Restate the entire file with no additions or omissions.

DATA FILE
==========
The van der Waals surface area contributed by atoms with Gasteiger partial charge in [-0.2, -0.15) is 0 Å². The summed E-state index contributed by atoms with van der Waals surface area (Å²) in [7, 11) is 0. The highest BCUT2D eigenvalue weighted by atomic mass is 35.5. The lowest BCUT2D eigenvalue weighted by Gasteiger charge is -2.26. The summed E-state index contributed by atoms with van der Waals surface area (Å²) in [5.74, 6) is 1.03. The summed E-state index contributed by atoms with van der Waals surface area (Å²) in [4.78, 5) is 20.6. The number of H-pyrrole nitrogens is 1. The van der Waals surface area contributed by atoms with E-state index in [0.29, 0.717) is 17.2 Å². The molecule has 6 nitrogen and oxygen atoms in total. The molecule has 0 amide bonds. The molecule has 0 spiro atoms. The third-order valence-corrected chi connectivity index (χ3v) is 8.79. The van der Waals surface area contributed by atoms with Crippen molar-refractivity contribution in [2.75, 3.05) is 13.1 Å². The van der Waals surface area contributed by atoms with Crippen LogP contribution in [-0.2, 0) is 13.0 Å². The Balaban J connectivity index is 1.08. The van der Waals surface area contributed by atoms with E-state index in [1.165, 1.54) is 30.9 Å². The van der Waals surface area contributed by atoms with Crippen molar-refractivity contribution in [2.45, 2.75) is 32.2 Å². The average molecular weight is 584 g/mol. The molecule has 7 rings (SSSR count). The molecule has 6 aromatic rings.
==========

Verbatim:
The van der Waals surface area contributed by atoms with Gasteiger partial charge in [-0.2, -0.15) is 0 Å². The summed E-state index contributed by atoms with van der Waals surface area (Å²) in [7, 11) is 0. The highest BCUT2D eigenvalue weighted by atomic mass is 35.5. The lowest BCUT2D eigenvalue weighted by Gasteiger charge is -2.26. The summed E-state index contributed by atoms with van der Waals surface area (Å²) in [5.74, 6) is 1.03. The summed E-state index contributed by atoms with van der Waals surface area (Å²) in [4.78, 5) is 20.6. The number of H-pyrrole nitrogens is 1. The van der Waals surface area contributed by atoms with E-state index in [0.29, 0.717) is 17.2 Å². The molecule has 6 nitrogen and oxygen atoms in total. The molecule has 0 amide bonds. The molecule has 0 spiro atoms. The third-order valence-corrected chi connectivity index (χ3v) is 8.79. The van der Waals surface area contributed by atoms with Crippen molar-refractivity contribution in [2.75, 3.05) is 13.1 Å². The van der Waals surface area contributed by atoms with Crippen LogP contribution in [-0.2, 0) is 13.0 Å². The Balaban J connectivity index is 1.08. The van der Waals surface area contributed by atoms with E-state index in [1.165, 1.54) is 30.9 Å². The van der Waals surface area contributed by atoms with Crippen molar-refractivity contribution in [2.45, 2.75) is 32.2 Å². The average molecular weight is 584 g/mol. The molecule has 7 rings (SSSR count). The molecule has 6 aromatic rings.